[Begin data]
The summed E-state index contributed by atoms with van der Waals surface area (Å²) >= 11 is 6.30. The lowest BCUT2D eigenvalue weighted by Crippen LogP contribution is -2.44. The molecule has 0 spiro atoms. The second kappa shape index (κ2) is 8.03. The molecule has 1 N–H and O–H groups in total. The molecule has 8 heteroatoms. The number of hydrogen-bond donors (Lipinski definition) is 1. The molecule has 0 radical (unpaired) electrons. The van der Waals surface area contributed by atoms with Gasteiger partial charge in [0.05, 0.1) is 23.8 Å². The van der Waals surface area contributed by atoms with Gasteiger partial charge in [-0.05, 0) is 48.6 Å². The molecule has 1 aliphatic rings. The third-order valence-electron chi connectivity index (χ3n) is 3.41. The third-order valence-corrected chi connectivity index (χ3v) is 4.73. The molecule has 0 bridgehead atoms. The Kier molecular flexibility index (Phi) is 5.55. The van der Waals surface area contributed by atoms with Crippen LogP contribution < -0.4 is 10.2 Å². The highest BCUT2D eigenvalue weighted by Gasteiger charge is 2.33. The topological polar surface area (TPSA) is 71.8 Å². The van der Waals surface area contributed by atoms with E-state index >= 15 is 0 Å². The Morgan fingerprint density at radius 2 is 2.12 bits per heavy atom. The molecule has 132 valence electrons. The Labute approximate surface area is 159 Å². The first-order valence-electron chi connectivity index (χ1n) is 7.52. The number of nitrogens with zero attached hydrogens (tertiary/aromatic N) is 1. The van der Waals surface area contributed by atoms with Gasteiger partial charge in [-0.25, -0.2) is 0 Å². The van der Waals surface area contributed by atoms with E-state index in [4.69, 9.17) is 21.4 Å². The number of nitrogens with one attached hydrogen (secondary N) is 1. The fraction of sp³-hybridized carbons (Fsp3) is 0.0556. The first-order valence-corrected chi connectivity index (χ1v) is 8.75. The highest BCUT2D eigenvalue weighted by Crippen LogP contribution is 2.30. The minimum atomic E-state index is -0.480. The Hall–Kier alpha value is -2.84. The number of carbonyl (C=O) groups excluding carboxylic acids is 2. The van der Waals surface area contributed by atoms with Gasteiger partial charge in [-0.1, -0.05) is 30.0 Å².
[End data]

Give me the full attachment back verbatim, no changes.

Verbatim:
The summed E-state index contributed by atoms with van der Waals surface area (Å²) >= 11 is 6.30. The lowest BCUT2D eigenvalue weighted by Crippen LogP contribution is -2.44. The molecule has 0 spiro atoms. The second kappa shape index (κ2) is 8.03. The molecule has 1 N–H and O–H groups in total. The molecule has 8 heteroatoms. The number of hydrogen-bond donors (Lipinski definition) is 1. The molecule has 0 radical (unpaired) electrons. The van der Waals surface area contributed by atoms with Gasteiger partial charge in [0.05, 0.1) is 23.8 Å². The van der Waals surface area contributed by atoms with Gasteiger partial charge in [-0.05, 0) is 48.6 Å². The molecule has 1 aliphatic rings. The third-order valence-electron chi connectivity index (χ3n) is 3.41. The third-order valence-corrected chi connectivity index (χ3v) is 4.73. The molecule has 0 bridgehead atoms. The Kier molecular flexibility index (Phi) is 5.55. The van der Waals surface area contributed by atoms with Crippen LogP contribution < -0.4 is 10.2 Å². The highest BCUT2D eigenvalue weighted by Gasteiger charge is 2.33. The topological polar surface area (TPSA) is 71.8 Å². The van der Waals surface area contributed by atoms with E-state index >= 15 is 0 Å². The Morgan fingerprint density at radius 2 is 2.12 bits per heavy atom. The molecule has 132 valence electrons. The Labute approximate surface area is 159 Å². The first-order valence-electron chi connectivity index (χ1n) is 7.52. The number of nitrogens with zero attached hydrogens (tertiary/aromatic N) is 1. The van der Waals surface area contributed by atoms with Gasteiger partial charge in [-0.25, -0.2) is 0 Å². The van der Waals surface area contributed by atoms with E-state index in [4.69, 9.17) is 21.4 Å². The number of nitrogens with one attached hydrogen (secondary N) is 1. The fraction of sp³-hybridized carbons (Fsp3) is 0.0556. The first-order valence-corrected chi connectivity index (χ1v) is 8.75. The highest BCUT2D eigenvalue weighted by Crippen LogP contribution is 2.30. The minimum atomic E-state index is -0.480. The Hall–Kier alpha value is -2.84. The number of carbonyl (C=O) groups excluding carboxylic acids is 2. The van der Waals surface area contributed by atoms with Gasteiger partial charge in [-0.1, -0.05) is 30.0 Å².